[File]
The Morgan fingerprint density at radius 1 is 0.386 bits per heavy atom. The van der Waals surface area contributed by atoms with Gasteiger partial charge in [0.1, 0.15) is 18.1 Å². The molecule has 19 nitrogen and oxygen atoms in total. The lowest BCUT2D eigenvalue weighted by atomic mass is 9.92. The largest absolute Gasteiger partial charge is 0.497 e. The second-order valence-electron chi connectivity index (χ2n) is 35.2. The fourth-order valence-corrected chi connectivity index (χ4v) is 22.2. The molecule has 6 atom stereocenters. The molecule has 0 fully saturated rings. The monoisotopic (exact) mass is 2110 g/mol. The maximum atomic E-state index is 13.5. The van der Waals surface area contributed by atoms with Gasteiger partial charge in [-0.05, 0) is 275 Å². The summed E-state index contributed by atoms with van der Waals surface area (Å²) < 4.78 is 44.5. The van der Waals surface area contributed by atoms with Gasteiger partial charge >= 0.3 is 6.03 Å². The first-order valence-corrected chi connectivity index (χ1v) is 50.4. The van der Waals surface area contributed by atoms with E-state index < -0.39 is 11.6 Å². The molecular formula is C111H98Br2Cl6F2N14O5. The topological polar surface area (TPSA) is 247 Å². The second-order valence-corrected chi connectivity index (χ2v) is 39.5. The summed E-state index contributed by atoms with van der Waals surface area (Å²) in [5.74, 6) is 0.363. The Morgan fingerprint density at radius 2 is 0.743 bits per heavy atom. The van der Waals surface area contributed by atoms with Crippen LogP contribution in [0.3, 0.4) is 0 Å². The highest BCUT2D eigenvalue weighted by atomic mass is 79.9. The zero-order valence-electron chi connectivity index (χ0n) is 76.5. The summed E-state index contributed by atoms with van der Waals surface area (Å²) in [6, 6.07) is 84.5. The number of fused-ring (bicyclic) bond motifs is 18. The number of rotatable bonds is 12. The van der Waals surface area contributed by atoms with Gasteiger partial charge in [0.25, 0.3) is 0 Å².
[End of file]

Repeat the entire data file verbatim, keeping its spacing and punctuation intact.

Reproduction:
The Morgan fingerprint density at radius 1 is 0.386 bits per heavy atom. The van der Waals surface area contributed by atoms with Gasteiger partial charge in [0.1, 0.15) is 18.1 Å². The molecule has 19 nitrogen and oxygen atoms in total. The lowest BCUT2D eigenvalue weighted by atomic mass is 9.92. The largest absolute Gasteiger partial charge is 0.497 e. The second-order valence-electron chi connectivity index (χ2n) is 35.2. The fourth-order valence-corrected chi connectivity index (χ4v) is 22.2. The molecule has 6 atom stereocenters. The molecule has 0 fully saturated rings. The monoisotopic (exact) mass is 2110 g/mol. The maximum atomic E-state index is 13.5. The van der Waals surface area contributed by atoms with Gasteiger partial charge in [-0.05, 0) is 275 Å². The summed E-state index contributed by atoms with van der Waals surface area (Å²) < 4.78 is 44.5. The van der Waals surface area contributed by atoms with Gasteiger partial charge >= 0.3 is 6.03 Å². The first-order valence-corrected chi connectivity index (χ1v) is 50.4. The van der Waals surface area contributed by atoms with E-state index < -0.39 is 11.6 Å². The molecular formula is C111H98Br2Cl6F2N14O5. The topological polar surface area (TPSA) is 247 Å². The second-order valence-corrected chi connectivity index (χ2v) is 39.5. The summed E-state index contributed by atoms with van der Waals surface area (Å²) in [5.74, 6) is 0.363. The Morgan fingerprint density at radius 2 is 0.743 bits per heavy atom. The van der Waals surface area contributed by atoms with Crippen LogP contribution in [0.3, 0.4) is 0 Å². The highest BCUT2D eigenvalue weighted by atomic mass is 79.9. The zero-order valence-electron chi connectivity index (χ0n) is 76.5. The summed E-state index contributed by atoms with van der Waals surface area (Å²) in [6, 6.07) is 84.5. The number of fused-ring (bicyclic) bond motifs is 18. The number of rotatable bonds is 12. The van der Waals surface area contributed by atoms with Gasteiger partial charge in [0.25, 0.3) is 0 Å².